UPDATE: A hat eating moment LOL.
I now have a response from a contact at the www.p3orion.nl website. The site is dedicated to the Lockheed Orion P3 aircraft which is the one the BBC are filming from. The small twin engined jet a Gulfstream GLF which features taking off at the outset of the full BBC version is just there for show.
With regard to the the nozzle on the wing shown in the BBC footage the mystery substance is probably fuel being dumped. Here is the reply.
it’s the fuel dump nozzle, which is standard on the P-3C model.
Further research also turns up this harrowing tale of a NOAA P3 Orion trapped in the eye of a hurricane which is well worth a read if you have the time. After losing an engine the crew had to dump fuel to lighten the plane in a desperate bid for survival.
“Lowell, we’re ready back here for fuel dumping,” says Alan over the intercom. “Everything is powered down.”
“Roger, we’ll begin dumping now,” replies Lowell.
I watch as a stream of jet fuel squirts out into the air through a three inch wide tube slung under the left wing. It will take about 15 minutes to dump 15,000 of our 50,000 pounds of fuel. As we dump fuel, Gerry will keep us steadily climbing. read more http://tailspinstales.blogspot.co.uk/2011/05/hunting-hugo.html
That said I still sense skullduggery.
Given that evidence we come to the probable fuel dumping on the P3 Orion the BBC crew are filming from. At first I believed this may be for the purposes of weathermodification, I was probably wrong perhaps too keen. See data & responses below.
It seems odd that the P3 Orion is on long range re-con & thus trying to maximise range yet dumping fuel. Standard operating procedure is to feather one or two engines when at low level to “conserve fuel”
One objective of any long range search is to maximise fuel consumption. On a P3 at low altitude as in the search we are told by the BBC took place. Greater fuel economy can be achieved by feathering one or two of the outboard engines. So why dump fuel ? and reduce the range of the search ? It surely runs counter to the objective. Dumping chemicals for geoengineering purposes would seem to provide a reason for the fluid however I think this a far less likely scenario than the one I am about to describe.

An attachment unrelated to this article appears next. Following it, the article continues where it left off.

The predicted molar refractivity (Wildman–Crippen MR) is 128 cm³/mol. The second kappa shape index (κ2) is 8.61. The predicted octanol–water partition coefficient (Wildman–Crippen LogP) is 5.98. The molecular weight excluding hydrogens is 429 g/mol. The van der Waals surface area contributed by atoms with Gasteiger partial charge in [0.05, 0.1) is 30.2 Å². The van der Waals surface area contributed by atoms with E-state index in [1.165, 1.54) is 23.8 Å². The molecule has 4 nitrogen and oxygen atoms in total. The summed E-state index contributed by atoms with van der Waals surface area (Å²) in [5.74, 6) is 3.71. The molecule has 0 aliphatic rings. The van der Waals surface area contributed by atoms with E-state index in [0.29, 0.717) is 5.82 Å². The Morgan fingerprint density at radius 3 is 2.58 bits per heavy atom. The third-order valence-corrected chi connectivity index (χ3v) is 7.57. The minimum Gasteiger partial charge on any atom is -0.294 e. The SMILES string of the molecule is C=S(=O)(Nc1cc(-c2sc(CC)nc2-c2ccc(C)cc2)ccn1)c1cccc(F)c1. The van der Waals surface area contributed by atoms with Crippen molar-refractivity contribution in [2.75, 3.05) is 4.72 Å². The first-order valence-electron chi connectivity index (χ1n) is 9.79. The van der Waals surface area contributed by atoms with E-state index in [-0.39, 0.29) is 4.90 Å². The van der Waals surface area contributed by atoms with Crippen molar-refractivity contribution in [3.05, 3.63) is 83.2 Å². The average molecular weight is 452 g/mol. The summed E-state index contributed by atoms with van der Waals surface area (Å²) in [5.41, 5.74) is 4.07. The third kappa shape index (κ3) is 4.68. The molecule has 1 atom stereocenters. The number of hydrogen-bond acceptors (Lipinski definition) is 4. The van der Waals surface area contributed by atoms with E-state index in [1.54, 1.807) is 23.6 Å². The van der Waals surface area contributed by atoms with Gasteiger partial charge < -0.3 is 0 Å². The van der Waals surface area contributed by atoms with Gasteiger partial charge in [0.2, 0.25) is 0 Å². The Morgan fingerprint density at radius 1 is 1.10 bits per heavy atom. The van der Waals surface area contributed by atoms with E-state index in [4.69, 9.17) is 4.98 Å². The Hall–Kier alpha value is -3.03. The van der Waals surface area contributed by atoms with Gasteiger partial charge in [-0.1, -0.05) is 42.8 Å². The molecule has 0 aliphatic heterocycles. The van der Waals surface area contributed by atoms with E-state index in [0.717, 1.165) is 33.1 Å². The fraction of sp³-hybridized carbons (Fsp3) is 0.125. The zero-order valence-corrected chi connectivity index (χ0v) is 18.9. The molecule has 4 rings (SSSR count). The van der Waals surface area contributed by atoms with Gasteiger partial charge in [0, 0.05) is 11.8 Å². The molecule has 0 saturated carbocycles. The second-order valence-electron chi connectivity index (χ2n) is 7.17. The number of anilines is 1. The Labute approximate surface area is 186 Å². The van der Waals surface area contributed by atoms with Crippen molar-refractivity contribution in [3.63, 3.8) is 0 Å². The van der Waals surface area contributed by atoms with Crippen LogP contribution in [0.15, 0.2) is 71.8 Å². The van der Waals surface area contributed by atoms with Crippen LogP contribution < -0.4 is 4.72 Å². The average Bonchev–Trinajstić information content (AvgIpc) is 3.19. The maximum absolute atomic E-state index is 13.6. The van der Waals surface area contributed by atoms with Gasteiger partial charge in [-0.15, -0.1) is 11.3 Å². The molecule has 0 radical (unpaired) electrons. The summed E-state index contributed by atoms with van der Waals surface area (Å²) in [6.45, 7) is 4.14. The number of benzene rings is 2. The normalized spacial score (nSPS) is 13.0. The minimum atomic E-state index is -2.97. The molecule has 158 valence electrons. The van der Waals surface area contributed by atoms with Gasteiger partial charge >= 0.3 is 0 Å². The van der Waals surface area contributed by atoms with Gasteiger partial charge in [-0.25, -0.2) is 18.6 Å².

Assuming the search is indeed being faked for the media.
A retrospectively checkable fact would be the fuel consumption of the flight ie fuel load taken on board pre flight minus fuel returned to base. This would allow calculation of range & distance and provide “irrefutable evidence”.
If someone wanted to fake the distance travelled for the search they might take on a full fuel load dump the fuel at sea and then return with empty tanks.
That would then give the authorities a documented factual counter argument to any inquiring minds that suggest after the fact that the search was a media ploy, a ruse. The fuel consumed & thus the range travelled might be quoted as evidence & proof of the distance travelled searching and fed to the BS media to feed BS media to feed in turn to the masses to negate any conspiracy theories.
It may also be possible that the dumping of fuel was performed for another reason a technical fault for instance.
I believe I have previously been barking up the wrong tree nevertheless I sense skullduggery.
Anyone living in Austrailia is encouraged to put in an FOI request regarding the substance coming out of the nozzle.
Updated The Best Resolution Image I Could Get From The BBC Video Click For Max Resolution.
Laughably the arrogant, deceitful and trecharous BBC are blathering on about the perils of global warming on “The News” as I type. (Google William Joyce)
Malaysia airliner: ‘Objects’ spotted as search shifts
28 March 2014 Last updated at 11:57 GMT
A plane has spotted “objects” in the new area of the Indian Ocean being searched for missing Malaysia Airlines flight MH370, Australian officials say.
The sightings would need confirmation by ship, which is not expected until tomorrow, the Australian Maritime Safety Authority said.
Wednesday, 26 March 2014
Subang Jaya, Selangor MY
Bullsbrook, Western Australia AU
A grounded Royal Australian Air Force P-3 Orion aircraft is pictured as members of the international press walk to the tarmac of RAAF base Pearce before a news conference with Australian Defence Minister David Johnston near Perth, March 25, 2014. — PHOTO:
The Royal Australian Air Force P-3C Orion fleet originally consisted of ten P-3C-II and ten P-3C-II½ Orions. In 1993 the Sea Sentinel program (Project Air 5276) with the goal to replace the ageing mission equipment onboard of 18 aircraft, was launched. Raytheon Aircraft Integration Systems in Greenville, TX became the main contractor. Sea Sentinel replaces the data management system, radar, acoustic processing system, navigation system and communication systems. In order to increase the fatigue life of the RAAF Orion fleet, weight reduction was an incorporated goal in the program. Design engineers were successful in removing 3200 pounds from the aircraft. Raytheon completed the modification of the AP-3C prototype in May 1999 and the aircraft made its maiden flight on 19 May 1999. Boeing Australia at Avalon was responsible for the modification of the remaining 17 Orions.
The Orion P3 may belong to NZ Air Force
BBC webpage undated … nothing like clouding the issue.
Eight military and civilian planes flew up to 2,500km (1,550 miles) from Perth in western Australia to reach the search area